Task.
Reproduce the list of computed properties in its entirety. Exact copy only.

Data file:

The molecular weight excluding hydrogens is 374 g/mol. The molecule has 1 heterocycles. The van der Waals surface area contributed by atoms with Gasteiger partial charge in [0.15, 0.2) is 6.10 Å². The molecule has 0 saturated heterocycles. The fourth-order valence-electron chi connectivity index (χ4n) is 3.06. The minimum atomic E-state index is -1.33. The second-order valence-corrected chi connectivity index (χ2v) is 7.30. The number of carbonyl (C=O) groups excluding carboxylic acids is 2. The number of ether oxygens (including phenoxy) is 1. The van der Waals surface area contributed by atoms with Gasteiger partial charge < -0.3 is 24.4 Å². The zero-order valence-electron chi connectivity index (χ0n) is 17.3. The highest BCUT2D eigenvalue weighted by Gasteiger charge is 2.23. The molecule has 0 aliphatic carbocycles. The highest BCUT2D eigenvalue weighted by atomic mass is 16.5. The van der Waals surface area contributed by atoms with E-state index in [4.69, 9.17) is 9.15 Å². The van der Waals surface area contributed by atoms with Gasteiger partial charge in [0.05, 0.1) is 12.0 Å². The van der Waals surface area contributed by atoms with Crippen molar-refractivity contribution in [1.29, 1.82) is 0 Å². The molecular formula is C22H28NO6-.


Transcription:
The molecular weight excluding hydrogens is 374 g/mol. The molecule has 1 heterocycles. The van der Waals surface area contributed by atoms with Gasteiger partial charge in [0.15, 0.2) is 6.10 Å². The molecule has 0 saturated heterocycles. The fourth-order valence-electron chi connectivity index (χ4n) is 3.06. The minimum atomic E-state index is -1.33. The second-order valence-corrected chi connectivity index (χ2v) is 7.30. The number of carbonyl (C=O) groups excluding carboxylic acids is 2. The number of ether oxygens (including phenoxy) is 1. The van der Waals surface area contributed by atoms with Gasteiger partial charge < -0.3 is 24.4 Å². The zero-order valence-electron chi connectivity index (χ0n) is 17.3. The highest BCUT2D eigenvalue weighted by Gasteiger charge is 2.23. The molecule has 0 aliphatic carbocycles. The highest BCUT2D eigenvalue weighted by atomic mass is 16.5. The van der Waals surface area contributed by atoms with E-state index in [4.69, 9.17) is 9.15 Å². The van der Waals surface area contributed by atoms with Gasteiger partial charge in [0.05, 0.1) is 12.0 Å². The van der Waals surface area contributed by atoms with Crippen molar-refractivity contribution in [1.29, 1.82) is 0 Å². The molecular formula is C22H28NO6-.